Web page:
expressdisqualification under Section 40(d) of the
LocalGovernment Code,
40
he was not qualified to run for alocal electiv.3. The rule on
Succession under LGC is not applicable.
Maquilingis not a second-placer as he obtained the highest
number of votesfrom among the qualified candidates.

Resolving the third issue necessitates revisiting Topaciov.


Paredes

45
which is the jurisprudential spring of theprinciple that a
second-placer cannot be proclaimed asthe winner in an
election contest. This doctrine must bere-examined and its
soundness once again put to thetest to address the everrecurring issue that a second-placer who loses to an
ineligible candidate cannot beproclaimed as the winner in
the elections.

The often-quoted phrase in Topacio v. Paredes is that"the


wreath of victory cannot be transferred from anineligible
candidate to any other candidate when the solequestion is
the eligibility of the one receiving a plurality ofthe legally
cast ballots."
47

This phrase is not even the ratio decidendi; it is a mereobit


er dictum. The Court was comparing "the effect of a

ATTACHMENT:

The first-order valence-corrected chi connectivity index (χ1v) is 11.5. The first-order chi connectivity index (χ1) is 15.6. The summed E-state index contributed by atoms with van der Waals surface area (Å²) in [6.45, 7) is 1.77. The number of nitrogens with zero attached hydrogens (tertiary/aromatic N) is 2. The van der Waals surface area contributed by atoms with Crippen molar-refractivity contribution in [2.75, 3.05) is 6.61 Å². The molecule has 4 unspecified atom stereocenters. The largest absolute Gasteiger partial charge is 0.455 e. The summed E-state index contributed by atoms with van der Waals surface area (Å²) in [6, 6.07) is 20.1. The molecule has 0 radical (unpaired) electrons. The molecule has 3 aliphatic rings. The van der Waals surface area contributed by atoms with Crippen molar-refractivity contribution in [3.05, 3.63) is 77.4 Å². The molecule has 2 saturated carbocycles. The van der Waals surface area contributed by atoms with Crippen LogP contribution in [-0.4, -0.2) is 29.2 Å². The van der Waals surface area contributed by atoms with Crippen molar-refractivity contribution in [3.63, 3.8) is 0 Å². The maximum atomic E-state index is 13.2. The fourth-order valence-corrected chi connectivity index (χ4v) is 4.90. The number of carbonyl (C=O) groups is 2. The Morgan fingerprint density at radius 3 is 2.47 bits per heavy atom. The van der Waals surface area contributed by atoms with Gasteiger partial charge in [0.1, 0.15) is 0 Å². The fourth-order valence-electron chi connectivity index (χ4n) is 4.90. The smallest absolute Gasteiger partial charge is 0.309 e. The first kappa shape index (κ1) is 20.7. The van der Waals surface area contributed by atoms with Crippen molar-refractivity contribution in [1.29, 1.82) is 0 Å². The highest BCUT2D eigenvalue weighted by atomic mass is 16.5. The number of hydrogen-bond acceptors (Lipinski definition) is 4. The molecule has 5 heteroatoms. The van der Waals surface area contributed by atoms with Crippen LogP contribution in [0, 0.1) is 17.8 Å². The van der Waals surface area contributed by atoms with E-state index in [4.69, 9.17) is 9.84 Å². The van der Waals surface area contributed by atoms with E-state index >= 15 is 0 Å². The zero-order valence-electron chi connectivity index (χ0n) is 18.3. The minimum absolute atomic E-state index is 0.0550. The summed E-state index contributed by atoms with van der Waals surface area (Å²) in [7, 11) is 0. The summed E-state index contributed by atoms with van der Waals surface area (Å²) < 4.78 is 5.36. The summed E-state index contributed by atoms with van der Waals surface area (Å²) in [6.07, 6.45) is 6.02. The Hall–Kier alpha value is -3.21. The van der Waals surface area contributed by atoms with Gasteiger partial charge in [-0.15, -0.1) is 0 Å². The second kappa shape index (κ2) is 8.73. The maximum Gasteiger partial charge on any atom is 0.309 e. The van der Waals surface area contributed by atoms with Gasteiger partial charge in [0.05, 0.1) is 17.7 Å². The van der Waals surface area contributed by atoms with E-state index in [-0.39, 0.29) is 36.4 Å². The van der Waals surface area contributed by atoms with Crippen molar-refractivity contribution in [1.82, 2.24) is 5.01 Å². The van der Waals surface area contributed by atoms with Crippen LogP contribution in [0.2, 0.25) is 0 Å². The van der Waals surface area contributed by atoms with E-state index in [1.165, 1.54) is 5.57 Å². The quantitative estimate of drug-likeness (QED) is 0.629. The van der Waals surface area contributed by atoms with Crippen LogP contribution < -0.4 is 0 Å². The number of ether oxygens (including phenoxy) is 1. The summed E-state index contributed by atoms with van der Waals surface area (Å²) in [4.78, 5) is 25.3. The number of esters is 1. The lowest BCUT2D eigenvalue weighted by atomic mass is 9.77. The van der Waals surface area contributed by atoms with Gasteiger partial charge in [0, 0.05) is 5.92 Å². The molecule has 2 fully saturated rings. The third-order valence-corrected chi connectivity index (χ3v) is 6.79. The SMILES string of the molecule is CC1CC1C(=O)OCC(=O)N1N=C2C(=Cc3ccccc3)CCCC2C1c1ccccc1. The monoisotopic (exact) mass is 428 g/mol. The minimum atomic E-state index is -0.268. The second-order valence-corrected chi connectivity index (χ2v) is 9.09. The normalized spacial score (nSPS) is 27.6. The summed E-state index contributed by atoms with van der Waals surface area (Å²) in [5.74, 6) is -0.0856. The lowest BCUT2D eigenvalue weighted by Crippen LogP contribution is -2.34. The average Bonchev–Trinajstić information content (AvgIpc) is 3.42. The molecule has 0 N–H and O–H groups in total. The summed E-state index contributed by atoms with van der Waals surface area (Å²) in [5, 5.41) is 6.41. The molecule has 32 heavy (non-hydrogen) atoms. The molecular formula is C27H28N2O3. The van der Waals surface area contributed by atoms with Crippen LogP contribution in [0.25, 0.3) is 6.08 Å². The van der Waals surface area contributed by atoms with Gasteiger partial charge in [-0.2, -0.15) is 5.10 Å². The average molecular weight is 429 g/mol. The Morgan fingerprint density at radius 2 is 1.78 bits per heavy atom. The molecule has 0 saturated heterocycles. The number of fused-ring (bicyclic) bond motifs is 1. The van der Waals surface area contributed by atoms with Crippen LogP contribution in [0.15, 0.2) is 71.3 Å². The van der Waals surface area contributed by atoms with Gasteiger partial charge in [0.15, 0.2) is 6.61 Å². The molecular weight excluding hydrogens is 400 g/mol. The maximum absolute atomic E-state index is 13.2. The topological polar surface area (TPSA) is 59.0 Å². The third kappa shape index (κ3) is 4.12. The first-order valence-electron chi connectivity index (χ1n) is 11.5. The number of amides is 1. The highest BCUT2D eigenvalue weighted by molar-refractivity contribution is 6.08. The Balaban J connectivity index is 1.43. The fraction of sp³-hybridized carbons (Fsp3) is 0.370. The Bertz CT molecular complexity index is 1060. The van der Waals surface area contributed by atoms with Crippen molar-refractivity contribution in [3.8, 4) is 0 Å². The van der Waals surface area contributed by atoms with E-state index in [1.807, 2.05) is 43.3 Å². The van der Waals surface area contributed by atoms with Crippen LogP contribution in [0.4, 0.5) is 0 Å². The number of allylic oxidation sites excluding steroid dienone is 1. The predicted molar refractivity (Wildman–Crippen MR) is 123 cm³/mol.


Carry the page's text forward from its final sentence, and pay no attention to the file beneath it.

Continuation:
decision that a candidate is not entitled to the
officebecause of fraud or irregularities in the elections x x
xwith that produced by declaring a person ineligible tohold
such an office."

A proper reading of the case reveals that the rulingtherein


is that since the Court of First Instance is
without jurisdiction to try a disqualification case based on th
eeligibility of the person who obtained the highest
numberof votes in the election, its jurisdiction being
confined "todetermine which of the contestants has been
dulyelected" the judge exceeded his jurisdiction when
he"declared that no one had been legally elected
presidentof the municipality of Imus at the general election

held inthat town on 4 June 1912" where "the only


questionraised was whether or not Topacio was eligible to
beelected and to hold the office of municipal president."

The Court did not rule that Topacio was disqualified andtha
t Abad as the second placer cannot be proclaimed inhis
stead. An ineligible candidate who receives thehighest
number of votes is a wrongful winner. By expresslegal
mandate, he could not even have been a candidatein the
first place, but by virtue of the lack of material timeor any
other intervening circumstances, his ineligibilitymight not
have been passed upon prior to election
date.Consequently, he may have had the opportunity to